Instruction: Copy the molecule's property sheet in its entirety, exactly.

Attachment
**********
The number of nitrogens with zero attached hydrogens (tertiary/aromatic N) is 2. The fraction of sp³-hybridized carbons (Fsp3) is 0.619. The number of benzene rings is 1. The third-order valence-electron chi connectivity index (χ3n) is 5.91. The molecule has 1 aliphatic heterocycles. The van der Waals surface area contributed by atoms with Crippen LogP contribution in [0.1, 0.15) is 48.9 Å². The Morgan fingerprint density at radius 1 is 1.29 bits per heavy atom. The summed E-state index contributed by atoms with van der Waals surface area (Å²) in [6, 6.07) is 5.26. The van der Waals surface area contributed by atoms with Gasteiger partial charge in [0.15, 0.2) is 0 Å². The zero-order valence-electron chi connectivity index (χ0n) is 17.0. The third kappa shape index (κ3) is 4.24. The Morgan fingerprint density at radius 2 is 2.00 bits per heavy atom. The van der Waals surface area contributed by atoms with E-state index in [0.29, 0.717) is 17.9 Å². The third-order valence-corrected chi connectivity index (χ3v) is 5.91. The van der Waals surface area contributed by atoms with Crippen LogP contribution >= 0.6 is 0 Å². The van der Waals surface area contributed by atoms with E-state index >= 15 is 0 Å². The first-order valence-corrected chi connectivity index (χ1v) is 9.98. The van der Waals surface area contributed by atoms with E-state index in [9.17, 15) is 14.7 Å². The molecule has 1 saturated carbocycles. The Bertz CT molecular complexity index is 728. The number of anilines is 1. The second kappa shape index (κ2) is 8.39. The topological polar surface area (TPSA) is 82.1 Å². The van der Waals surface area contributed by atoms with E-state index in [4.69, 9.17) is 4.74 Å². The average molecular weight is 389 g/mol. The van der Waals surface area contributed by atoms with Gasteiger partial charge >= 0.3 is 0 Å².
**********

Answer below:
The number of nitrogens with zero attached hydrogens (tertiary/aromatic N) is 2. The fraction of sp³-hybridized carbons (Fsp3) is 0.619. The number of benzene rings is 1. The third-order valence-electron chi connectivity index (χ3n) is 5.91. The molecule has 1 aliphatic heterocycles. The van der Waals surface area contributed by atoms with Crippen LogP contribution in [0.1, 0.15) is 48.9 Å². The Morgan fingerprint density at radius 1 is 1.29 bits per heavy atom. The summed E-state index contributed by atoms with van der Waals surface area (Å²) in [6, 6.07) is 5.26. The van der Waals surface area contributed by atoms with Gasteiger partial charge in [0.15, 0.2) is 0 Å². The zero-order valence-electron chi connectivity index (χ0n) is 17.0. The third kappa shape index (κ3) is 4.24. The Morgan fingerprint density at radius 2 is 2.00 bits per heavy atom. The van der Waals surface area contributed by atoms with E-state index in [0.29, 0.717) is 17.9 Å². The third-order valence-corrected chi connectivity index (χ3v) is 5.91. The van der Waals surface area contributed by atoms with Crippen LogP contribution >= 0.6 is 0 Å². The van der Waals surface area contributed by atoms with E-state index >= 15 is 0 Å². The first-order valence-corrected chi connectivity index (χ1v) is 9.98. The van der Waals surface area contributed by atoms with E-state index in [9.17, 15) is 14.7 Å². The molecule has 1 saturated carbocycles. The Bertz CT molecular complexity index is 728. The number of anilines is 1. The second kappa shape index (κ2) is 8.39. The topological polar surface area (TPSA) is 82.1 Å². The van der Waals surface area contributed by atoms with E-state index in [4.69, 9.17) is 4.74 Å². The average molecular weight is 389 g/mol. The van der Waals surface area contributed by atoms with Gasteiger partial charge >= 0.3 is 0 Å².